This is the title of a justly popular best-seller among dog people, a book that - uniquely at the time it was written - looked at peoples' behaviors from dogs' point of view.
Completely unlike dogs, Madam hastens to begin, immigrants also have points of view, needs, desires, misunderstandings and impulses that differ wildly from those parts of the immigration process that consular officers know or believe they know. To be able to see the entire complex tapestry (sorry) of immigration is not only extremely helpful for consular officers, it can prove extremely helpful, as well, for the customers those officers serve. In fact, consular officers' knowing how immigration works in its entirety can keep them out of embarrassing situations, and keep well-intended customers from being inadvertently led down the garden path to the PTS room.
Once upon a time, a jock-ish young man was teased by his football team mates when he was caught with a dogeared copy of "Glamour" magazine. Undisturbed, the young man answered, "Look at it this way; it's like capturing the other team's playbook."
Gaining access to on-line forums ('fora' for us purists) that sometimes or solely address immigration issues works that way, too. Not only is one able to see more clearly what immigrants or intending immigrants were thinking of when they did whatever they did, or tried whatever they tried - many of them believing that those actions were perfectly legal under US immigration law - but a well-run forum in which hysterics and wild accusations are not tolerated and in which skilled experts answer questions sensibly and simply can be a powerful learning tool for a consular officer. (Can you explain the H1B cap? Know what an EAD is? Know that many individuals who enter the US on the VWP ARE allowed to adjust status under several different circumstances? Well then.)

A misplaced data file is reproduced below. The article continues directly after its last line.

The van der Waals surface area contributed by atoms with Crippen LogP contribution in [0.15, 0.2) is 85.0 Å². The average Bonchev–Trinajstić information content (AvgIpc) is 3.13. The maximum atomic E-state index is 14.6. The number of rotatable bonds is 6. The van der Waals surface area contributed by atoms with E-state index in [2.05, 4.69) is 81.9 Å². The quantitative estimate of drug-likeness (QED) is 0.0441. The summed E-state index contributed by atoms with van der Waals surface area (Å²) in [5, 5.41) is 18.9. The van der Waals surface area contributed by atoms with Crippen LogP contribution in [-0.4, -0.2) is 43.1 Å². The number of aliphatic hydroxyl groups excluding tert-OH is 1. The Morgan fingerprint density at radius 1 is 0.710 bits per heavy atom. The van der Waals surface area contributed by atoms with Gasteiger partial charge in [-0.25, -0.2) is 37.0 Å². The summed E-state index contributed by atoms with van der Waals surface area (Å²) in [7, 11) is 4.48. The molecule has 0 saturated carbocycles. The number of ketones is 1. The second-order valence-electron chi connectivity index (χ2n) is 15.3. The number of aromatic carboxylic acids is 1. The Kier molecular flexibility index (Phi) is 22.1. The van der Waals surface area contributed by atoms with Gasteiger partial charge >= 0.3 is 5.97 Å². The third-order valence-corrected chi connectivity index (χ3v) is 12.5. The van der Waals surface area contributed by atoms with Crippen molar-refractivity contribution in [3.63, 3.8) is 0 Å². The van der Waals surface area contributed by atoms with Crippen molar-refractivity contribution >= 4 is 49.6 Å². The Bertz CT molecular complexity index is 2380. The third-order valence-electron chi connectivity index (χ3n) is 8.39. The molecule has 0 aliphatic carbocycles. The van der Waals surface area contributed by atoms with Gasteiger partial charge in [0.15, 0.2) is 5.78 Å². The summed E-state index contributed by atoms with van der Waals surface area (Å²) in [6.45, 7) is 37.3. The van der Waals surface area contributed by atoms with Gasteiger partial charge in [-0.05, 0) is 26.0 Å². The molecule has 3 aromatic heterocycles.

Consular officers overseas are encouraged to join such forums, both to listen for problems and to help resolve them. Domestically, one of the best can be found among Yahoo Groups. It is owned and run by two immigration attorneys who do not permit whining and mud-slinging, and who give their answers in quick, clear, accurate bites. One must be a member to read the questions and answers, but signing up is easy and learning about the rest of US immigration - that is, what happens before, during and after the parts that consular officers are familiar with - is extremely useful and even eye-opening. There is no need to feel obliged to answer forum questions; the owners do that. And they appear to understand consular processing far better than consular officers understand domestic processing, to our detriment. By simply following the Qs and As, consular officers can gain a broader and extremely useful understanding of the process they thought they knew well; the other team's playbook; the other end of the leash.